Anaphylaxis is a clinical response to an immediate (type I hyper-sensitivity) immunologic reaction between a specific antigen and an antibody. The reaction results from IgE antibody. An ana-phylactic reaction can be triggered by exposure to an antigen through inhalation, injection, ingestion, or skin contact. It is a se-vere, life-threatening allergic reaction. It is estimated that 3.3 to 43 million persons in the United States (1.24% to 16.8% of the population) are at risk for anaphylaxis (Neugut, Ghatak & Miller, 2001).
Anaphylaxis is caused by the interaction of a foreign antigen with specific IgE antibodies found on the surface membrane of mast cells and peripheral blood basophils. The subsequent re-lease of histamine and other bioactive mediators causes acti-vation of platelets, eosinophils, and neutrophils and the coagulation cascade. Smooth muscle spasm, bronchospasm, mucosal edema and inflammation, and increased capillary per-meability result. These systemic changes characteristically pro-duce clinical manifestations within seconds or minutes of antigen exposure (Neugut et al., 2001). Closely related to ana-phylaxis is an anaphylactoid (anaphylaxis-like) reaction, which is described in Chart 53-2.
Substances that most commonly cause anaphylaxis include foods, medications, insect stings, and latex (Chart 53-3). Foods that are common causes of anaphylaxis include peanuts, tree nuts, shellfish, fish, milk, eggs, soy, and wheat. Many medications have been implicated in anaphylaxis. Those that are most frequently reported include antibiotics (including penicillin), radiocontrast agents, intravenous anesthetics, aspirin and other nonsteroidal anti-inflammatory drugs (NSAIDs), and opioids. Antibiotics and radiocontrast agents cause the most serious anaphylactic reac-tions, producing reactions in about 1 of every 5,000 exposures. Penicillin is the most common cause of anaphylaxis and accounts for about 75% of fatal anaphylactic reactions in the U.S. each year (Neugut et al., 2001).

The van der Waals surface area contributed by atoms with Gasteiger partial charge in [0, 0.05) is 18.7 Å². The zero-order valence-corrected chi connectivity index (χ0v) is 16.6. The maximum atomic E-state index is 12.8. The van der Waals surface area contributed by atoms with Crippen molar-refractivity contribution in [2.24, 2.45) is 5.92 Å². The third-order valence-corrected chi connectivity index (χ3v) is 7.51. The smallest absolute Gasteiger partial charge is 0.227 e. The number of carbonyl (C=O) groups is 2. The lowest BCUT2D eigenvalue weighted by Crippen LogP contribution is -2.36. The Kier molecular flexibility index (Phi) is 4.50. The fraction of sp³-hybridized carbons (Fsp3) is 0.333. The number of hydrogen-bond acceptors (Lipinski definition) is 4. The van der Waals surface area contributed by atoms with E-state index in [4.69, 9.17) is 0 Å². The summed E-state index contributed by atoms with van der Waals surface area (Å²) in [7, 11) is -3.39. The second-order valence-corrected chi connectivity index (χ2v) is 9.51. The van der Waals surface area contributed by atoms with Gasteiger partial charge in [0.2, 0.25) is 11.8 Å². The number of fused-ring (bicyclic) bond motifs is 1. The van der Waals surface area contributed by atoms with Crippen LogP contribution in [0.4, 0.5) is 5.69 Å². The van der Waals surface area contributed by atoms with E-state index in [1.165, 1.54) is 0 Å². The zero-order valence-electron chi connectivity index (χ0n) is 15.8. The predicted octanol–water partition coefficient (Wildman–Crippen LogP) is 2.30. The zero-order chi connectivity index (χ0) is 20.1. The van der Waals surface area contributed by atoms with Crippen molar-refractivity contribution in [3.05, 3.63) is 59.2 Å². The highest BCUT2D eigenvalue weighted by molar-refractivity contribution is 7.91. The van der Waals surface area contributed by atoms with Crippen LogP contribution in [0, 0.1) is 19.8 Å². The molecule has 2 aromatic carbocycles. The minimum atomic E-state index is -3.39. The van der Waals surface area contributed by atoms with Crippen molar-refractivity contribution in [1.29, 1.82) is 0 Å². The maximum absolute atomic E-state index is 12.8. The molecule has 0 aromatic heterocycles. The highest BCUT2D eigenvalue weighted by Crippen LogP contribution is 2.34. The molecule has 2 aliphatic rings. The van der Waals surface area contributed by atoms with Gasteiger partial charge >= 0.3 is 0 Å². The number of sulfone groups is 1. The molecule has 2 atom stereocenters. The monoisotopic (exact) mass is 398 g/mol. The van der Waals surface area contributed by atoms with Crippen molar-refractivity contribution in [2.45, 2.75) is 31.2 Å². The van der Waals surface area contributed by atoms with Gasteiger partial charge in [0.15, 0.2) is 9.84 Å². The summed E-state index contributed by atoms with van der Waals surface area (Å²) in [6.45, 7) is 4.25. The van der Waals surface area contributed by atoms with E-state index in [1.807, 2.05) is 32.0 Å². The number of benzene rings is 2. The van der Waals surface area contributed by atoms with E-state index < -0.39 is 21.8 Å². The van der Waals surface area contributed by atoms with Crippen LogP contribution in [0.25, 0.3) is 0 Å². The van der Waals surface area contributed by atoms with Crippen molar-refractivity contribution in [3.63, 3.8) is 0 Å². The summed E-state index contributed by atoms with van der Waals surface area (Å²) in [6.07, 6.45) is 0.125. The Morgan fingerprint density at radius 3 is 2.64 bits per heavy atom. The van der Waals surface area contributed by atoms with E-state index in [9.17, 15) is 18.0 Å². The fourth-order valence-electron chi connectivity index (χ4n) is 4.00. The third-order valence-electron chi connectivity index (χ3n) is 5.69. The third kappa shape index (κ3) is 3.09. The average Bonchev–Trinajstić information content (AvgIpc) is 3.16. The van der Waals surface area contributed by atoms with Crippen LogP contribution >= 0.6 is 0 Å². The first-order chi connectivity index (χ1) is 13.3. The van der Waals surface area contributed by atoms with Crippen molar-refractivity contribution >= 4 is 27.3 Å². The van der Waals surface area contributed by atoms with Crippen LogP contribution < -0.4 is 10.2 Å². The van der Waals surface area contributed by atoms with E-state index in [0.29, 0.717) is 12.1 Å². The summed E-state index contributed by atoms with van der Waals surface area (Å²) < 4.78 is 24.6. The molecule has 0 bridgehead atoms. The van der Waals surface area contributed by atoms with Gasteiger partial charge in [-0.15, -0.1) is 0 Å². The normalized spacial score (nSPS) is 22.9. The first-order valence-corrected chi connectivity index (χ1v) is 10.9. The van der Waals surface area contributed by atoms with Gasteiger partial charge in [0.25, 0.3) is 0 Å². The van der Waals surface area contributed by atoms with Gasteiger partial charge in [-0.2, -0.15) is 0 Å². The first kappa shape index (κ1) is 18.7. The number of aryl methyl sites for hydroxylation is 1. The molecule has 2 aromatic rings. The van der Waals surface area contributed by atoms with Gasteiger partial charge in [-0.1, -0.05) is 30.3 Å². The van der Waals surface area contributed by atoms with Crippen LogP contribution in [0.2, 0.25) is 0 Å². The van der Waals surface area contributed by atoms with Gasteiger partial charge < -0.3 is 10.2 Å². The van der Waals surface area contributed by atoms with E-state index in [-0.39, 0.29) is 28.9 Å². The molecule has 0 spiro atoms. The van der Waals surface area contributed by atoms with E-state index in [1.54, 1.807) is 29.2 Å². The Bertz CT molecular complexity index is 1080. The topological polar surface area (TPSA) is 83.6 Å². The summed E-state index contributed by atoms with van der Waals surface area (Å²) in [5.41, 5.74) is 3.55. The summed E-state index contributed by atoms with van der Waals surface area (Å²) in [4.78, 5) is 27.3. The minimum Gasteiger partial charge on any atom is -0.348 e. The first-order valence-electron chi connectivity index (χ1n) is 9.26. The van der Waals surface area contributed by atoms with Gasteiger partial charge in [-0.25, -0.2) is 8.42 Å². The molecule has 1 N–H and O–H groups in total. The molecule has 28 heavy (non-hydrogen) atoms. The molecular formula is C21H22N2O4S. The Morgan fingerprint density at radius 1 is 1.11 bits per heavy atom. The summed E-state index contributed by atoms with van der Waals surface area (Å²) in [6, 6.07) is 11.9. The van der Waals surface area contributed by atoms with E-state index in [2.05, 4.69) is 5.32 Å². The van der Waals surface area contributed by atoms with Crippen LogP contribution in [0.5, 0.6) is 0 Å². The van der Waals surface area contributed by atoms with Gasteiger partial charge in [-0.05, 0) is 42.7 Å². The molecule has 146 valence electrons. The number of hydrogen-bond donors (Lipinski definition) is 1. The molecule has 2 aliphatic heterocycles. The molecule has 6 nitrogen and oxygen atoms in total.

Anaphylactic reactions may be categorized as mild, moderate, and severe systemic reactions. The time from exposure to the antigen to onset of symptoms is a good indicator of the severity of the re-action: the faster the onset, the more severe the reaction (Neugut et al., 2001).
Mild systemic reactions consist of peripheral tingling and a sensation of warmth, possibly accompanied by fullness in the mouth and throat. Nasal congestion, periorbital swelling, pruri-tus, sneezing, and tearing of the eyes can also be expected. Onset of symptoms begins within the first 2 hours of exposure.
Moderate systemic reactions may include flushing, warmth, anxiety, and itching in addition to any of the above symptoms.
More serious reactions include bronchospasm and edema of the airways or larynx with dyspnea, cough, and wheezing. The onset of symptoms is the same as for a mild reaction.
Severe systemic reactions have an abrupt onset with the same signs and symptoms described above. These progress rapidly to bronchospasm, laryngeal edema, severe dyspnea, cyanosis, and hy-potension. Dysphagia (difficulty swallowing), abdominal cramp-ing, vomiting, diarrhea, and seizures can also occur. Cardiac arrest and coma may follow.
Strict avoidance of potential allergens is an important preventive measure for the patient at risk for anaphylaxis (Neugut et al., 2001). Patients at risk for anaphylaxis from insect stings should avoid areas populated by insects and should use appropriate clothing, insect repellent, and caution to avoid further stings.
If avoidance of exposure to allergens is impossible, adminis-tration of epinephrine is a critical measure to prevent an anaphy-lactic reaction. People sensitive to insect bites and stings, those who have experienced food or medication reactions, and those who have experienced idiopathic or exercise-induced anaphylac-tic reactions should always carry an emergency kit that contains epinephrine. The EpiPen from Dey Pharmaceuticals is a com-mercially available first-aid device that delivers premeasured doses of 0.3 mg (Epipen) and 0.15 mg (Epipen Jr.) of epinephrine (Fig. 53-5). The autoinjection system requires no preparation, and the self-administration technique is uncomplicated. The patient must be given an opportunity to demonstrate the correct tech-nique for use; an Epipen training device is available. Verbal and written information about the emergency kit, as well as strategies to avoid exposure to threatening allergens, must also be provided.